Use of this formula in each of illustrations above will reach exactly the same result as that which is stated in the illustration. Thus, in Illustration 8, the formula D=C-O+P operates like this: For A: $35,000-TM,000+$20,000= $25,000. For B: $30,000-$35,000+ $30,000=$25,000.
Observe that if use of the formula produces a negative number for one of the two parties, it corresponds with a number larger by that figure than the amount of deposit with the court and indicates that the party with the negative figure continues to owe that amount to the other party. This occurs, for example, in Illustration No. 7.
The system for distributing the funds outlined by the section is not the only one that could be utilized but it appears to be the fairest and most equitable. It gives due consideration to the relative amounts owed by each party and the relative amounts paid by each; and their relative fault is of course already taken into consideration in determining the amounts of their enforceable claims.
Section 4. [Right of Contribution]
(a) A right of contribution exists between or among two or more persons who are jointly and severally liable upon the same indivisible claim for the same injury, death, or harm, whether or not judgment has been recovered against all or any of them. It may be enforced either in the original action or by a separate action brought for that purpose. The basis for contribution is each person's equitable share of the obligation, including the equitable share of a claimant at fault, as determined in accordance with the provisions of Section 2.
(b) Contribution is available to a person who enters into a settlement with a claimant only (1) if the liability of the person against whom contribution is sought has been extinguished and (2) to the extent that the amount paid in settlement was reasonable.
Sections 4, 5 and 6 are expected to replace the Uniform Contribution Among Tortfeasors Act (1955) in a state following the principle of comparative fault. The three sections, however, apply whether the plaintiff was contributorily at fault or not.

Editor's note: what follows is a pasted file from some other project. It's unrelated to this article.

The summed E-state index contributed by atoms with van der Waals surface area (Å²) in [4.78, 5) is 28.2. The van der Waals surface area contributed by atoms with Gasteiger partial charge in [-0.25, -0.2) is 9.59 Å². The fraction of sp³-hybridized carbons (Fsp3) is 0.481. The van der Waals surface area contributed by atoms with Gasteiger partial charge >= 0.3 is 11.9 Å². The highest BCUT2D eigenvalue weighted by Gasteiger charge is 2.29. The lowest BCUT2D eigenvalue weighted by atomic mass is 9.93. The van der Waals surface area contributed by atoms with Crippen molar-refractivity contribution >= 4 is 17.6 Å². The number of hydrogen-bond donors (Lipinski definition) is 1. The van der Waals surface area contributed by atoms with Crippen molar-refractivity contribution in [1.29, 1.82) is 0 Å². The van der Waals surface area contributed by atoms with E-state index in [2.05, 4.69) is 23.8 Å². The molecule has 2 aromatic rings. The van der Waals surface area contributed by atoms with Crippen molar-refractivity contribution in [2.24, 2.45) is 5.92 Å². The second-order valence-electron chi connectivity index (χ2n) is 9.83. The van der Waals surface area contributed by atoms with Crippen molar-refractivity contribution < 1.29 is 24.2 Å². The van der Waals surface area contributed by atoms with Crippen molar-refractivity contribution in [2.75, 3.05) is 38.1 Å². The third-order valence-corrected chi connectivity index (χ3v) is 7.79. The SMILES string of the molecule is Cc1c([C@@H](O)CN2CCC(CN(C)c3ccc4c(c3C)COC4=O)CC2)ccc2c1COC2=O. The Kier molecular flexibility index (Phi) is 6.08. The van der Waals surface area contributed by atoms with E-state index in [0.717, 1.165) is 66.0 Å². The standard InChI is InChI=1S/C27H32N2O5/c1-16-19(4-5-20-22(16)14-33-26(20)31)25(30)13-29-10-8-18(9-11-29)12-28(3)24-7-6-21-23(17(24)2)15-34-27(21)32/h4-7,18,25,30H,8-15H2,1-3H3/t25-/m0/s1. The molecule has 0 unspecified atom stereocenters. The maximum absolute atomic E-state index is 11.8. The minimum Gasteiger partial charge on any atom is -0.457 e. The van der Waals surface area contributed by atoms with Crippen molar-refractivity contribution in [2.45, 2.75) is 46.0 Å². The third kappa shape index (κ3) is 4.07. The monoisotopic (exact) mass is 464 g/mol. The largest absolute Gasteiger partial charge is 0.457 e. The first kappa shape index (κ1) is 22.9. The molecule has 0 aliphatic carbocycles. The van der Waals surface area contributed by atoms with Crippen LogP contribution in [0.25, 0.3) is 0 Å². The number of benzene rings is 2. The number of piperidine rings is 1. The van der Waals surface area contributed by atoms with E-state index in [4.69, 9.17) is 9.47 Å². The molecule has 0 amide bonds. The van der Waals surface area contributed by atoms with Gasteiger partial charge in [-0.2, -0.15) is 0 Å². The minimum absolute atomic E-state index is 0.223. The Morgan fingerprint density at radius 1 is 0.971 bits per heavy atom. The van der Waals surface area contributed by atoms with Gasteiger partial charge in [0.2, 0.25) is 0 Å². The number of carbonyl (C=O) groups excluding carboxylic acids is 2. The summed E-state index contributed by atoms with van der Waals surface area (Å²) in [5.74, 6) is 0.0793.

Section 4 is in general accord with the provisions of the 1955 Uniform Act, but the test for determining the
Joint-and-several liability under the common law means that each defendant contributing to the same harm is liable to him for the whole amount of the recoverable damages. This is not changed by the Act. Between the defendants themselves, however, the apportionment is in accordance with the equitable shares of the obligation, as established under Section 2.
If the defendants cause separate harms or if the harm is found to be divisible on a reasonable basis, however, the liability may become several for a particular harm, and contribution is not appropriate. See Restatement (Second) of Torts § 433A (1965).
Law Review Commentaries
Apportionment of losses under comparative fault laws. Richard N. Pearson. 40 La.L.Rev. 343 (1980).
(a) If the proportionate fault of the parties to a claim for contribution has been established previously by the court, as provided by Section 2, a party paying more than his equitable share of the obligation, upon motion, may recover judgment for contribution.
(b) If the proportionate fault of the parties to the claim for contribution has not been established by the court, contribution may be enforced in a separate action, whether or not a judgment has been rendered against either the person seeking contribution or the person from whom contribution is being sought.
(c) If a judgment has been rendered, the action for contribution must be commenced within [one year] after the judgment becomes final. If no judgment has been rendered, the person bringing the action for contribution either must have (1) discharged by payment the common liability within the period of the statute of limitations applicable to the claimant's right of action against him and commenced the action for contribution within [one year] after payment, or (2) agreed while action was pending to discharge the common liability and, within [one year] after the agreement, have paid the liability and commenced an action for contribution.